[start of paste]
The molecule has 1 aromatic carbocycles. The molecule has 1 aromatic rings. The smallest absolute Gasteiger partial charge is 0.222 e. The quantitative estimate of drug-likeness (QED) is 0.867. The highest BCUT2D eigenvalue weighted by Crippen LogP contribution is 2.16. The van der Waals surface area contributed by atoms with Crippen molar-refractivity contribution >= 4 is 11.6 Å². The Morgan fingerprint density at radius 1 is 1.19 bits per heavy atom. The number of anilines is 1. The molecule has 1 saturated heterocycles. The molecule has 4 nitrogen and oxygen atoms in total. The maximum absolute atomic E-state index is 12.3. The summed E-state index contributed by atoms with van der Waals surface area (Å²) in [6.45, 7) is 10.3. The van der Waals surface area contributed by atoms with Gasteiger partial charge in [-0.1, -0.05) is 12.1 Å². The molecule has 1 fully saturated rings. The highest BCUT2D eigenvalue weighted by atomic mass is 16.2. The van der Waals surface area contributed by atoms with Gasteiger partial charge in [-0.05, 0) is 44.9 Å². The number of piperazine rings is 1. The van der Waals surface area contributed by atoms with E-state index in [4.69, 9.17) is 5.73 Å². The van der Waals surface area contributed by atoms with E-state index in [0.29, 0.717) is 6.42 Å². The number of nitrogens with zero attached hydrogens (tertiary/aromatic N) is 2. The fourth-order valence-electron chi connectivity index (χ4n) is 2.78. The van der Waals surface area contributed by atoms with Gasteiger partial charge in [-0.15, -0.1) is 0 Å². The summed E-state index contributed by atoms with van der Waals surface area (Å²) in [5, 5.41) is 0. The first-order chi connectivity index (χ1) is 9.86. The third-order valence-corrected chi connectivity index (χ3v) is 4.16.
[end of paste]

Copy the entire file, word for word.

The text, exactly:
The molecule has 1 aromatic carbocycles. The molecule has 1 aromatic rings. The smallest absolute Gasteiger partial charge is 0.222 e. The quantitative estimate of drug-likeness (QED) is 0.867. The highest BCUT2D eigenvalue weighted by Crippen LogP contribution is 2.16. The van der Waals surface area contributed by atoms with Crippen molar-refractivity contribution >= 4 is 11.6 Å². The Morgan fingerprint density at radius 1 is 1.19 bits per heavy atom. The number of anilines is 1. The molecule has 1 saturated heterocycles. The molecule has 4 nitrogen and oxygen atoms in total. The maximum absolute atomic E-state index is 12.3. The summed E-state index contributed by atoms with van der Waals surface area (Å²) in [6.45, 7) is 10.3. The van der Waals surface area contributed by atoms with Gasteiger partial charge in [-0.1, -0.05) is 12.1 Å². The molecule has 1 fully saturated rings. The highest BCUT2D eigenvalue weighted by atomic mass is 16.2. The van der Waals surface area contributed by atoms with Gasteiger partial charge in [-0.05, 0) is 44.9 Å². The number of piperazine rings is 1. The van der Waals surface area contributed by atoms with E-state index in [4.69, 9.17) is 5.73 Å². The van der Waals surface area contributed by atoms with E-state index in [0.29, 0.717) is 6.42 Å². The number of nitrogens with zero attached hydrogens (tertiary/aromatic N) is 2. The fourth-order valence-electron chi connectivity index (χ4n) is 2.78. The van der Waals surface area contributed by atoms with Gasteiger partial charge in [-0.15, -0.1) is 0 Å². The summed E-state index contributed by atoms with van der Waals surface area (Å²) in [5, 5.41) is 0. The first-order chi connectivity index (χ1) is 9.86. The third-order valence-corrected chi connectivity index (χ3v) is 4.16.